His idea was to show a group of ordinary women, stripped down to their underwear, with surgery “lines” on their bodies as if to show a wishlist of what they would change about their bodies according to the societal standards. We also see them reading fashion magazines and comparing themselves to the excessively airbrushed and photoshopped models that we are supposed to try and conform to, given that fashion is all about fantasy and aspiration.

“We live in a society where women are constantly being stripped down and evaluated, without physically being stripped down. Well, what does it look like when we actually strip women down and evaluate their physical ‘shortcomings?’ How insane does it look? How uncomfortable does it make us feel? The purpose of this series was to find out,” he writes in the description of the project on his website.

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Terrence isn’t just shedding light on the problem, but wants to be accountable for the part that he plays in his profession.

“I definitely understand that as a photographer I can also be part of the problem … There’s also a difference between celebrating someone’s beauty and saying ‘This is the standard for beauty and anything outside of this rubric isn’t appealing.’ I think it’s important to stress to young girls that it’s OK if they don’t grow to be 5’11” and 115 [pounds], but if they do, that’s great, too. We should be stressing to young girls, and boys, that as long as you’re healthy and happy the outer shell is secondary,” he told the Huffington Post.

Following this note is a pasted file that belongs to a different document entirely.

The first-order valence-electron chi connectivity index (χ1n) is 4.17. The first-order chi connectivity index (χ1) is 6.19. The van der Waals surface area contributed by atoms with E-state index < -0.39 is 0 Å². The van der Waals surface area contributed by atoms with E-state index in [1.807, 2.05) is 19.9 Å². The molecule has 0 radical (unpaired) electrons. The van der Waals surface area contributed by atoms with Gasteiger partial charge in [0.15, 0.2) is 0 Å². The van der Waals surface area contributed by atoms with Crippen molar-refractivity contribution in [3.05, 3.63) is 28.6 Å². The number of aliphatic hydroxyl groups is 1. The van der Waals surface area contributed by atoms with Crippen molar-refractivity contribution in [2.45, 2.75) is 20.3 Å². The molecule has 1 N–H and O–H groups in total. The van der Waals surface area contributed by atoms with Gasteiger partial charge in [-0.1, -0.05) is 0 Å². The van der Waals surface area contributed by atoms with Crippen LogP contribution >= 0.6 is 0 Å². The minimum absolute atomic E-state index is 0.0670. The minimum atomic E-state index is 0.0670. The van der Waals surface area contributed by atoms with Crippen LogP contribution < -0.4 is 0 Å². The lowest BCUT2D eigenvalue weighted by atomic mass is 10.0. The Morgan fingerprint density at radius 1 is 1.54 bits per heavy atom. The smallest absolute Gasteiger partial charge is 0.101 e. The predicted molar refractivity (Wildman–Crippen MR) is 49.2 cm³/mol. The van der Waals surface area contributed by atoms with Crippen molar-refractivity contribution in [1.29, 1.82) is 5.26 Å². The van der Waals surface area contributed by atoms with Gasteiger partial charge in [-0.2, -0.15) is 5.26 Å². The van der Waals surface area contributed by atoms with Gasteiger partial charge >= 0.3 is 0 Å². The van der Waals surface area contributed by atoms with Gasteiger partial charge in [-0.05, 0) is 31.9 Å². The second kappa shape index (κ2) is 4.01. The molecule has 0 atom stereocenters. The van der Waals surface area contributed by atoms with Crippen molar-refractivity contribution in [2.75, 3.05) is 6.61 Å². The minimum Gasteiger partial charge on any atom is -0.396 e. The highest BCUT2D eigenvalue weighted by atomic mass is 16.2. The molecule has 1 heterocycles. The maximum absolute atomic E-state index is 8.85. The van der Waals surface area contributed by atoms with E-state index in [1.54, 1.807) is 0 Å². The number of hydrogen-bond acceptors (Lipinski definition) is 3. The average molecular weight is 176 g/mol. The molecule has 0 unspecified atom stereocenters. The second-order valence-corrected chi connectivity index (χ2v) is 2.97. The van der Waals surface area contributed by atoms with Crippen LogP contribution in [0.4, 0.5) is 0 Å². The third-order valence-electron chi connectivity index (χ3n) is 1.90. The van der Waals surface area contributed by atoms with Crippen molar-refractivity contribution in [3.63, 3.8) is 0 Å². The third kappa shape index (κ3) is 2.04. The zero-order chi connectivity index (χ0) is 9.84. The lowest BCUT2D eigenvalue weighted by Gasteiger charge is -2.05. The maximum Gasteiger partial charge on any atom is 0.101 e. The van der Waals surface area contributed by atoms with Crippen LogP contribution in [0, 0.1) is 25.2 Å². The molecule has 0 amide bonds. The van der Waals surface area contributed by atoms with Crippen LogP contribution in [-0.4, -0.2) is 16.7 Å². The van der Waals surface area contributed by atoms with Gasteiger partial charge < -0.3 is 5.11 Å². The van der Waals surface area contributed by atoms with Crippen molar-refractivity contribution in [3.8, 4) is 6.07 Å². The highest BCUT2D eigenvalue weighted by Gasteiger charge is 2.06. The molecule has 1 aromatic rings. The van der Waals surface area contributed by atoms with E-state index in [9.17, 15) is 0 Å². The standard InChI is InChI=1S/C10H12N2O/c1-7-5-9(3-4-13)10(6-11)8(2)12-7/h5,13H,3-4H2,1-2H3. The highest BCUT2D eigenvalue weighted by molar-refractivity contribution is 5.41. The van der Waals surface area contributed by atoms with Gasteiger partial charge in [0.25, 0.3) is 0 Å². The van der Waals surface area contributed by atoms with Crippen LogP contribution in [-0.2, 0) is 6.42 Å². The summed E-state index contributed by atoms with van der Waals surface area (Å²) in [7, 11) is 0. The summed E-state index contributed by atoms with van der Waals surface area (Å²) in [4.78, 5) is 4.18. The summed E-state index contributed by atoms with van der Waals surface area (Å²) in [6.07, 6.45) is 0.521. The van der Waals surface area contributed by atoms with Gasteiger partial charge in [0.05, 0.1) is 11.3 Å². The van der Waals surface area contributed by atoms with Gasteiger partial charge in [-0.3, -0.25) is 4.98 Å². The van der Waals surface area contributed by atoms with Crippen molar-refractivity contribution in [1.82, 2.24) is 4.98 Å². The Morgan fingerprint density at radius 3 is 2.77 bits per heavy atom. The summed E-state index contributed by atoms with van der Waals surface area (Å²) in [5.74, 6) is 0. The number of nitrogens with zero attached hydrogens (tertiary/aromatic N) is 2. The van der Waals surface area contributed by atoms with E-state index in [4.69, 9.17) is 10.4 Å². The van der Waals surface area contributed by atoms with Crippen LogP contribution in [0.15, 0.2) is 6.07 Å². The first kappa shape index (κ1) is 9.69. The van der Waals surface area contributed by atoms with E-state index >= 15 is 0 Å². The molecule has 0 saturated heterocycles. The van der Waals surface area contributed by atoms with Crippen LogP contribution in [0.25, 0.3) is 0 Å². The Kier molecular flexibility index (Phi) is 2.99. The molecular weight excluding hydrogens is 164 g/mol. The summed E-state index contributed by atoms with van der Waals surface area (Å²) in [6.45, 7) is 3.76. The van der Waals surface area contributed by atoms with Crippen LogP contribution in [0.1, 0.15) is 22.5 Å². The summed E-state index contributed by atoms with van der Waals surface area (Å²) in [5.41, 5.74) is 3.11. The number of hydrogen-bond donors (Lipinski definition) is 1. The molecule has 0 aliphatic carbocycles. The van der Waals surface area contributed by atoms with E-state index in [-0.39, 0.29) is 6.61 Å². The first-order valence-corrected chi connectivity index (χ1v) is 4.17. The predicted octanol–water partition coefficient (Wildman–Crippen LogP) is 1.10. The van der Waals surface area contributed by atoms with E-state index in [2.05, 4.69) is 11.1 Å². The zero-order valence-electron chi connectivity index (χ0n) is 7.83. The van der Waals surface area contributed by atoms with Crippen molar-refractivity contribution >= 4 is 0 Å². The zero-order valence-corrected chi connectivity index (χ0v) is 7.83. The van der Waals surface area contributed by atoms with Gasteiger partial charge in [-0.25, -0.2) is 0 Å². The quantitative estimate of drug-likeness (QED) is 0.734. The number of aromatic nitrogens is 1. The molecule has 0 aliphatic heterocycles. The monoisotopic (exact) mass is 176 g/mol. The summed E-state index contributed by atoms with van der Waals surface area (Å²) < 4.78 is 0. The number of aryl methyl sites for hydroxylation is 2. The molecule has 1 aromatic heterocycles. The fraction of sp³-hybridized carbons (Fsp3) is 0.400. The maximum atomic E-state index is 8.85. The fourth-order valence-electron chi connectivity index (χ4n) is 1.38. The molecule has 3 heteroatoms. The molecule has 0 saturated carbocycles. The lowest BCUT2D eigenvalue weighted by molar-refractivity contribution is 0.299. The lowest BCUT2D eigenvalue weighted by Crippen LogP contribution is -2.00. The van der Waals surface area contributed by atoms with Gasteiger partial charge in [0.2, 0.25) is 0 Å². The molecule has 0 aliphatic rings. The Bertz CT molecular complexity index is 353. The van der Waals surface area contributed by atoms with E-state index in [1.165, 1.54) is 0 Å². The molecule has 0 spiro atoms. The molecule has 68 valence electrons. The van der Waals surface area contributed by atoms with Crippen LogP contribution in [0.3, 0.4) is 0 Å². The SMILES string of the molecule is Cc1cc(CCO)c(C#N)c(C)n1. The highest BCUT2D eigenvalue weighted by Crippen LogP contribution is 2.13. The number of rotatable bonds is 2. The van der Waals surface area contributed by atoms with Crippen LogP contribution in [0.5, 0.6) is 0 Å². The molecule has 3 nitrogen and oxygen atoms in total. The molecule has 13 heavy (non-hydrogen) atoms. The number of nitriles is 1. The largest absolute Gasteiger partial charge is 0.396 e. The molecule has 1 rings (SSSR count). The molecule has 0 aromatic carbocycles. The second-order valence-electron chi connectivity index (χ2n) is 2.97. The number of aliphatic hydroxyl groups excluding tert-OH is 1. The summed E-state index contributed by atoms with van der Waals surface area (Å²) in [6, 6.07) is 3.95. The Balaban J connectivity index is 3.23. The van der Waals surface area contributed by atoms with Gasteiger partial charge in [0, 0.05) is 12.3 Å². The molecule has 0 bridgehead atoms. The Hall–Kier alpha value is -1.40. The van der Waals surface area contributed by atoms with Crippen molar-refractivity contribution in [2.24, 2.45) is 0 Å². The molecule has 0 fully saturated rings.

“I think sometimes the media gets too much blame, but there’s a definite problem. One could even argue that the ‘media’ is simply following society. Or is it the other way around? That’s a little of what we’re asking here,” he adds before admitting that the media’s problem gets exacerbated and even helped when women perpetuate the culture of pointing out each other’s faults.

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You can see the full ‘Lines’ series by clicking here, which we highly recommend. And please do yourselves a favor, no matter who you are and what you think about your body, and watch Lillian Bustle’s TED Talk about body image below.

Instead of being bombarded by narrow ideals of who you should be, what you should look like and how you should label yourself, understand that there is no industry that should dictate your happiness or your worth. If we as a collective culture start to chip away at the damaging messages that have been cemented into our subconsciences over years and years, we might start to relieve ourselves of that negativity that Lillian talks about, and give ourselves permission to be beautiful according to ourselves, and that’s all!


 

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  1. Pingback: Link Love #47 - Your Motives to Exercise, Body-Shame, Stop (Over) Talking About Food & More... | Allison Bryant